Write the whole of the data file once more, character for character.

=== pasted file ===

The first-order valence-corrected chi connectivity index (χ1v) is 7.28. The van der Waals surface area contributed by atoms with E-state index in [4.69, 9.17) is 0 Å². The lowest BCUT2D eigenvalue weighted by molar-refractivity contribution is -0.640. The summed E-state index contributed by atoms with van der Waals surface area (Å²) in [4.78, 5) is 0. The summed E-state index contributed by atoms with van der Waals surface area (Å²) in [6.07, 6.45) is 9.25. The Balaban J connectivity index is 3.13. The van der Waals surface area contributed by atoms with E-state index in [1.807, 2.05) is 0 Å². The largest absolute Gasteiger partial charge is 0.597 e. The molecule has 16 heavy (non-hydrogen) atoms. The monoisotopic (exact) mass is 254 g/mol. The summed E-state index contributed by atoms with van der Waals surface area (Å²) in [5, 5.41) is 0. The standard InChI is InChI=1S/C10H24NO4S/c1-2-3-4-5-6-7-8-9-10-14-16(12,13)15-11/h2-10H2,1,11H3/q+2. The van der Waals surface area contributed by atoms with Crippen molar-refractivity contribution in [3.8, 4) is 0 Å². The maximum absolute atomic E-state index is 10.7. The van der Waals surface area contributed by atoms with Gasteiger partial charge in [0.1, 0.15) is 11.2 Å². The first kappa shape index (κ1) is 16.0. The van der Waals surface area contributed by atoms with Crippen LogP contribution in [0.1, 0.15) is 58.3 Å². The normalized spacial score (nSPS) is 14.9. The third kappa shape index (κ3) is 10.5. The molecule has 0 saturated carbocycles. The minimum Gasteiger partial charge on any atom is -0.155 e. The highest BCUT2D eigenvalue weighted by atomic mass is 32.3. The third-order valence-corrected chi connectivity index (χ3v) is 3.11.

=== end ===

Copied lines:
The first-order valence-corrected chi connectivity index (χ1v) is 7.28. The van der Waals surface area contributed by atoms with E-state index in [4.69, 9.17) is 0 Å². The lowest BCUT2D eigenvalue weighted by molar-refractivity contribution is -0.640. The summed E-state index contributed by atoms with van der Waals surface area (Å²) in [4.78, 5) is 0. The summed E-state index contributed by atoms with van der Waals surface area (Å²) in [6.07, 6.45) is 9.25. The Balaban J connectivity index is 3.13. The van der Waals surface area contributed by atoms with E-state index in [1.807, 2.05) is 0 Å². The largest absolute Gasteiger partial charge is 0.597 e. The molecule has 16 heavy (non-hydrogen) atoms. The monoisotopic (exact) mass is 254 g/mol. The summed E-state index contributed by atoms with van der Waals surface area (Å²) in [5, 5.41) is 0. The standard InChI is InChI=1S/C10H24NO4S/c1-2-3-4-5-6-7-8-9-10-14-16(12,13)15-11/h2-10H2,1,11H3/q+2. The van der Waals surface area contributed by atoms with Crippen molar-refractivity contribution in [3.8, 4) is 0 Å². The maximum absolute atomic E-state index is 10.7. The van der Waals surface area contributed by atoms with Gasteiger partial charge in [0.1, 0.15) is 11.2 Å². The first kappa shape index (κ1) is 16.0. The van der Waals surface area contributed by atoms with Crippen LogP contribution in [0.1, 0.15) is 58.3 Å². The normalized spacial score (nSPS) is 14.9. The third kappa shape index (κ3) is 10.5. The molecule has 0 saturated carbocycles. The minimum Gasteiger partial charge on any atom is -0.155 e. The highest BCUT2D eigenvalue weighted by atomic mass is 32.3. The third-order valence-corrected chi connectivity index (χ3v) is 3.11.